A sanitary committee which is provid
ing food end lodging for all who need it,
of tho thoccr.ud people made homeless.
A census committee, to ascertain accu
rately tho amount of the losses sustained,
and the condition and prospects of the
The citizens were greatly cheered by St.
Paul's generous response. Nothing had
been heard from Minneapolis at 10 p. m.,
as yet.
The destruction was almost entirely
among the small homes of working men and
people of moderate meens, in most cases,
probably, taking their all.
The somp'etenees of the destruction is
almost incredible. Gsa. Berry expressed
the opinion that out of the one hundred
and fifty or two hundred houses demolished
there couid nui bo collected good material
sufficient to build one. Trees are cut
squarely iv two or violently wrenched to
pieces. Hou&ehold furniture is reduced to
Business has been at a complete stand
still to-day, every energy being bent to
caring for ths dead and wounded.
Reports from the surrounding country
indicate some twelve or fifteen killed and
perhaps as many wounded. The destruc
tion of property in the track of the storm
is apailing, buildings, machinery, stock,
crops standing or harvested, have been
swept away.
The average width of the storm path was
probably three fourths of a mile. It was
wider in some sections.
Mr. Bell and myself will probably re
main here until Thursday noon.
The need of assistance is great and ur
gent. Very respectfully, your obedient
servant, Hastings H. Haut.
{ Special Telegram to the Globe. ]
Makkato, Aug. 23. — The city council
[ this afternoon unanimously voted $700 to
be expended for the relief of the cyclone
sufferers of Rochester and vicinity
[Special Telegram to the Global
Fergus Faz^ls, Minn., Aug. 23. — a
meeting of citizens to-day $500 were
raised in a short time for the Rochester
Special Telegram to the Globs. 1
Faeibault, Aug. 23. Mayor H. W. Pratt
and three of the aldermen absent. There
fore, nothing has yet been done about the
aid tor Rochester.
Winona; Aug. 215.— G0v. L. F. Hubbard:
Winoua raised $3,000 last night for the
sufferers at Rochester and vicinity.
Another meeting will be hold to-night,
John Ludwig, Mayor.
Probably the ".Mystery."
New Bedfoed, Mass., Aug. 23.Yester
day morning a sunken yacht was dis
covered three quarters of a mile north
east of here, at the "Hen and Chickens,"
near the entrance of Buzzard's bay, which
is supposed to be tho lost yacht Mystery.
CnAMEEcsiiUEG, Pa., Au?. — J. M.
Sharp, member of the legislature and a
prominent attorney, died this morning
after an illness of but a few days, fifty
three years of age.
For 'Winona, La Cros c e, Dubnqne, .lo'.-k Island,
Burlington, Keoknk, Qnincy, St. Louis
and all Intermediate Points.
The Only Lias Now Running Through from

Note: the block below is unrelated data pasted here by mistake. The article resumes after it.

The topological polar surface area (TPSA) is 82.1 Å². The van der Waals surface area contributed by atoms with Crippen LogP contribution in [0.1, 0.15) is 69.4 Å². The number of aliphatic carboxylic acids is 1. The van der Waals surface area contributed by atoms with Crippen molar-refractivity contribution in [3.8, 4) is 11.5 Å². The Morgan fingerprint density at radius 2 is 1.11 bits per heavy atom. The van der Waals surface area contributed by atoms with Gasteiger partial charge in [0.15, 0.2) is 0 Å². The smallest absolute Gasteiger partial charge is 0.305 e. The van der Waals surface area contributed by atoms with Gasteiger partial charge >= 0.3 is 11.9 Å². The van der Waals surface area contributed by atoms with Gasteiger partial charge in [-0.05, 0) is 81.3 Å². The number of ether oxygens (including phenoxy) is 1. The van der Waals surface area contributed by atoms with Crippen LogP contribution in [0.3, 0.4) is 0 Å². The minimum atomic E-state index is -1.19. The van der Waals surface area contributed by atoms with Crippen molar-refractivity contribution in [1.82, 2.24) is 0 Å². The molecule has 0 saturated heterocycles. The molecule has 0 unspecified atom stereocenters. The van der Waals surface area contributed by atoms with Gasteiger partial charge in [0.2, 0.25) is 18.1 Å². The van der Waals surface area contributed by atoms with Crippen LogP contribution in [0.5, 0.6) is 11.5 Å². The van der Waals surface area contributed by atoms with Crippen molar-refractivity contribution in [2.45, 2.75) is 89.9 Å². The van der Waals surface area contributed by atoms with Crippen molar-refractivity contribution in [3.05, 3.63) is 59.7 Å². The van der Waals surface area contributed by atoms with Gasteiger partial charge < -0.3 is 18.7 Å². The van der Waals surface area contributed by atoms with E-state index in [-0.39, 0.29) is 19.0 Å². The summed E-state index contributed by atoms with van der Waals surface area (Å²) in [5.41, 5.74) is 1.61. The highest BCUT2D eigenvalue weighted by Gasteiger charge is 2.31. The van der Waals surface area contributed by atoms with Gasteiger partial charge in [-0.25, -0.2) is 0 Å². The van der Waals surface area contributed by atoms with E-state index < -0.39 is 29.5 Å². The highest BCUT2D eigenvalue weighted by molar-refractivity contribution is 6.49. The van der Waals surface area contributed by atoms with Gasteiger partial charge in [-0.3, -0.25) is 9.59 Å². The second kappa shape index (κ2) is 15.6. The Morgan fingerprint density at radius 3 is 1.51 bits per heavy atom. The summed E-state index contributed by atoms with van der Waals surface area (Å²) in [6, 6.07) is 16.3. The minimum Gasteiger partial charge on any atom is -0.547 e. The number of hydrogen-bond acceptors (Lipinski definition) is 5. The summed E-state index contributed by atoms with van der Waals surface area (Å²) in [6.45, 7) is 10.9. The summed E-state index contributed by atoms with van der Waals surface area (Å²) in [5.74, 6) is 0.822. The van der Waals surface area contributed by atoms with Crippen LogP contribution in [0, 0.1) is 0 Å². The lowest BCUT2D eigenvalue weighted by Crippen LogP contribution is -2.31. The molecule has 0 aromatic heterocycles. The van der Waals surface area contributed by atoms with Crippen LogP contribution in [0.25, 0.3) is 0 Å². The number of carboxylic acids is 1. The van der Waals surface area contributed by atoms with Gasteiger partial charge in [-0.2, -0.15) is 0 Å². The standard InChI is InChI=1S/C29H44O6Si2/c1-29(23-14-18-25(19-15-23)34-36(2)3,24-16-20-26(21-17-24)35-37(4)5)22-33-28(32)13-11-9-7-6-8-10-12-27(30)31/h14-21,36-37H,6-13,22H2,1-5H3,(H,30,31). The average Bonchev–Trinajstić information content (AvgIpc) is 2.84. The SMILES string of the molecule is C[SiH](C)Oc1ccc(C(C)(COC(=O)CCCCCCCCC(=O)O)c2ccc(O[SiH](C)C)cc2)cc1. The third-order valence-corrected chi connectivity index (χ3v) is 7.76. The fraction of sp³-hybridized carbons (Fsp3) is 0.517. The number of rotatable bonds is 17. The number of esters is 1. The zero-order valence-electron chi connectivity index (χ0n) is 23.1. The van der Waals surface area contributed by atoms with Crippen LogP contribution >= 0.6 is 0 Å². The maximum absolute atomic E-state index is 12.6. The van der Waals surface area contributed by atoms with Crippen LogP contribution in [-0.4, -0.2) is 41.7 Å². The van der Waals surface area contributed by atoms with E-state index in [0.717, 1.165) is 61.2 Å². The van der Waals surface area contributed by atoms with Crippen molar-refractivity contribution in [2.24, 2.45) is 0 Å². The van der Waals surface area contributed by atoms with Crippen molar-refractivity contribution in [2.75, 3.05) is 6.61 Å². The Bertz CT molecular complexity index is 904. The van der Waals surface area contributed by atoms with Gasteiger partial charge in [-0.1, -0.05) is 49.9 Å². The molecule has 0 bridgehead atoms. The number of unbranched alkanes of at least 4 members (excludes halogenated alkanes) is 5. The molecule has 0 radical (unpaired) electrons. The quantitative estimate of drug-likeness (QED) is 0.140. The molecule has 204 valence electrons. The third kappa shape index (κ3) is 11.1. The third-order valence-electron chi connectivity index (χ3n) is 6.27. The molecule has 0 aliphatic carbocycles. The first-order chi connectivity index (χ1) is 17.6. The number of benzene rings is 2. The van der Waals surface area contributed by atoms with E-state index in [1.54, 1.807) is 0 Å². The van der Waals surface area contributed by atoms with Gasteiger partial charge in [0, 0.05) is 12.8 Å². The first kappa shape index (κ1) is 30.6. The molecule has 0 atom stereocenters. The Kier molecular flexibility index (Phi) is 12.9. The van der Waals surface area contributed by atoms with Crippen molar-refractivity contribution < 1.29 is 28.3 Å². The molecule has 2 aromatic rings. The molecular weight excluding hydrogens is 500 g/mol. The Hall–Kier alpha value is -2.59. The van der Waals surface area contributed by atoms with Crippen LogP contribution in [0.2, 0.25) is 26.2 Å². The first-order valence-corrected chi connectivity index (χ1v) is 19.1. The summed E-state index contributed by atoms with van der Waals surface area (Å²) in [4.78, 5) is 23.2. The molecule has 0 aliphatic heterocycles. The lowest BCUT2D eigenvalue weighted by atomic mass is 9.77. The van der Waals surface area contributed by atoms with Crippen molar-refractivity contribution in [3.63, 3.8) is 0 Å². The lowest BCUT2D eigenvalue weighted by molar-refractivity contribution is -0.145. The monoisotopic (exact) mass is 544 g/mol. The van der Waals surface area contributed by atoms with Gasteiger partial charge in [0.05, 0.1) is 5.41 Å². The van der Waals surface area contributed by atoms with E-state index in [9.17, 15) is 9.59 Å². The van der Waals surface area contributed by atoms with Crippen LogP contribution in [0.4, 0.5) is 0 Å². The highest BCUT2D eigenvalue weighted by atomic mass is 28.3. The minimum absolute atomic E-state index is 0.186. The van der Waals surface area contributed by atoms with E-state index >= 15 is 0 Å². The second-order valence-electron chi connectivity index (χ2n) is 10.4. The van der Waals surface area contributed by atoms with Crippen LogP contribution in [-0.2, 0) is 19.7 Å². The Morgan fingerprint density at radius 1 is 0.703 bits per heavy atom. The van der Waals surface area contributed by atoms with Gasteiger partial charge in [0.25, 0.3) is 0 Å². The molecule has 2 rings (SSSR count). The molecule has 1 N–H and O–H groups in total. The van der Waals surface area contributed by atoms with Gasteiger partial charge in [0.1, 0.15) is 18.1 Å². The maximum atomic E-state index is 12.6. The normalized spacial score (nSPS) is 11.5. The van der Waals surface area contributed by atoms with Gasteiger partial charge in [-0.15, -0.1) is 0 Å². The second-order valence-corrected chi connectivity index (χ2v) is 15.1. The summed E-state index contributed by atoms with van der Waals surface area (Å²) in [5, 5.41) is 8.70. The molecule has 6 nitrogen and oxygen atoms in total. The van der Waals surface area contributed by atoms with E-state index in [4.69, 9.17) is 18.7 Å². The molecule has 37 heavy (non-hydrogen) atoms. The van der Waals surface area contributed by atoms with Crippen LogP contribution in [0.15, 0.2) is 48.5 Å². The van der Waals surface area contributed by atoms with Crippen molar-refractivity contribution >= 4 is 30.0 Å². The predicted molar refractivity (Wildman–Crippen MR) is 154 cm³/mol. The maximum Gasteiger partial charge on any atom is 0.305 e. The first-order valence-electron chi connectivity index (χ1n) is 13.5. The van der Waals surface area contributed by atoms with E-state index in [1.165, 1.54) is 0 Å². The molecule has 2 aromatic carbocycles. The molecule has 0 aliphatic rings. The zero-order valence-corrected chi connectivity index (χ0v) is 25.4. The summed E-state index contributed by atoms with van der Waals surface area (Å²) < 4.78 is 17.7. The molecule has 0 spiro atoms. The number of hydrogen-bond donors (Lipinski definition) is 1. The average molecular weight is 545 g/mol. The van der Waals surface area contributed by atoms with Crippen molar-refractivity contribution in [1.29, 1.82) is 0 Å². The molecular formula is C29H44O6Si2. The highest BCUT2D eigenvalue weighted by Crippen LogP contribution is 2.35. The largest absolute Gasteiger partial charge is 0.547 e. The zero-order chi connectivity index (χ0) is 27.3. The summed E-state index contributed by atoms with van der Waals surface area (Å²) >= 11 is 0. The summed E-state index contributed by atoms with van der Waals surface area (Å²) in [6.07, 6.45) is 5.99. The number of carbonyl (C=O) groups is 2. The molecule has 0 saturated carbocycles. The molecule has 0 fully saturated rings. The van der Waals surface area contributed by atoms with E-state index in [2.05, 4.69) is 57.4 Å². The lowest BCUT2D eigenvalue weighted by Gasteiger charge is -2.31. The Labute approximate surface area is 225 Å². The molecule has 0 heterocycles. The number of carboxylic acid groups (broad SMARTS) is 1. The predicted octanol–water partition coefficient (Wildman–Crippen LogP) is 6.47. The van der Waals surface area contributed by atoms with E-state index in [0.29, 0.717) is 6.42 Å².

St. Paul to St Louis Without Tnmfer.
The elegant, popular and fast electric light pas
senger steamer
Vv in . Boland, Master, Chas. Mather, Clerk.
Leaves .
Saturday, Aumst 26, at 8 o'clock, A.M.
Through tickets by river and rail to all points.
Most comfortable and chearest route, avoiding
heat and dust. Boats completely provided with
wire screens, fly and mosquito-proof. Through
to Chicago $12.50, St. Louis $16, including
meals and berth on boat. A. G. LONG, Agent.
Office and dock foot of Sibley st.
Minneapolis offioe — "Kimbali's," 16 Washing
ton avenue.
Side- Wheel Steamers, Equipped with Elec
tric Light.
,For Winona, La Crosse, Dubuque, Clinton
Bock Island, Davenport, Mnscatine, Bur
lington, Keoknk, Quincy, Hannibal, St.
Louis, and all intermediate points.
Leavos St. Paul every Monday at 10 o'clock a. m.
T. L. DAVIDSON, Master,
Leaves St. Paul every Wednesday, 10 o'clock a.m
Leaves St. Paul every Saturday at 10 o'clock a. m.
Through tickets by river and rail for sale to
all poicta East and South.
A. DELANY, Agent,
Levee and Jackson Street.
City Ticket office, 334 Jackson street.
NO. 236.
Commencing "Wednesday morn
ing, August 22d, and ending
Tuesday night, August 28th, on
all KILT SUITS. This discount is
making in all an average discount
of about 45 per cent, from retail
values. The styles are all good
being new this spring, and com
prises all told about 200 suits*,
This is a great sacrince,§but we
will try it for one week.
Cor. Tulra ana Robert street?, st, PjuL
PROF. R. H. ray
School for Dancing:
Saturday, at 10 ;\ m. & i p. in., Sept IVH
kJirihxiiJri. ±±\J U oiir,
L. N. SOOTI, Manager.
HfiAfaßlElT EmiOR»HIRI,
For Fair Week!
Of the Distinguished and Talon French So
ciety Star
Mile. Rhea,
Supported by
And a well selected company under the manage
ment of
WEDNESDAY Much Ado About Soththo.
Hale o* feats o rn-neaesfl sal ar 1 iy, Aug. 25fh,
9a. in. ct bore .: ..;■ . g mre thsm early &ad
avoid the rush. Prices as usual,
Mile. Rhea'6 photographs now on sale at Dye •
& Howard's music store.
Pupil of the eminent pianist and taaobOTf S»
B. Mills, of New York, and for several years z
teacher in well known educational institution?,
and of private classes, most res;» c; : all? tandem
his services to those desiring p. thoroughly com
potent, experienced and conscientious u?aoucr.
Twenty lessons (one hour) f4O flo
Twenty lessons, (half hour) 25 00
Orders may be left at my studio, over R. C.
Manger's music st-jre, 107 E. Third street. 206
The afternoon trip having proven to bo th<
acceptable trip, Monday the Steamer f ',
will discontinue the morning ran anil leave a
2p. m. Returning, lea^e the Falls at 4:45 p.m.
arriving at St. Paul at 6:30 p. m. Evening ex
cursione every night, weather permitting. Fo
special excursion'} or private mrtie.-, call on o
address bEO. H.~HAZZARD,
170 Karl Third Street.
B jat lands at Fort SnolliEg ga&g np and com
down .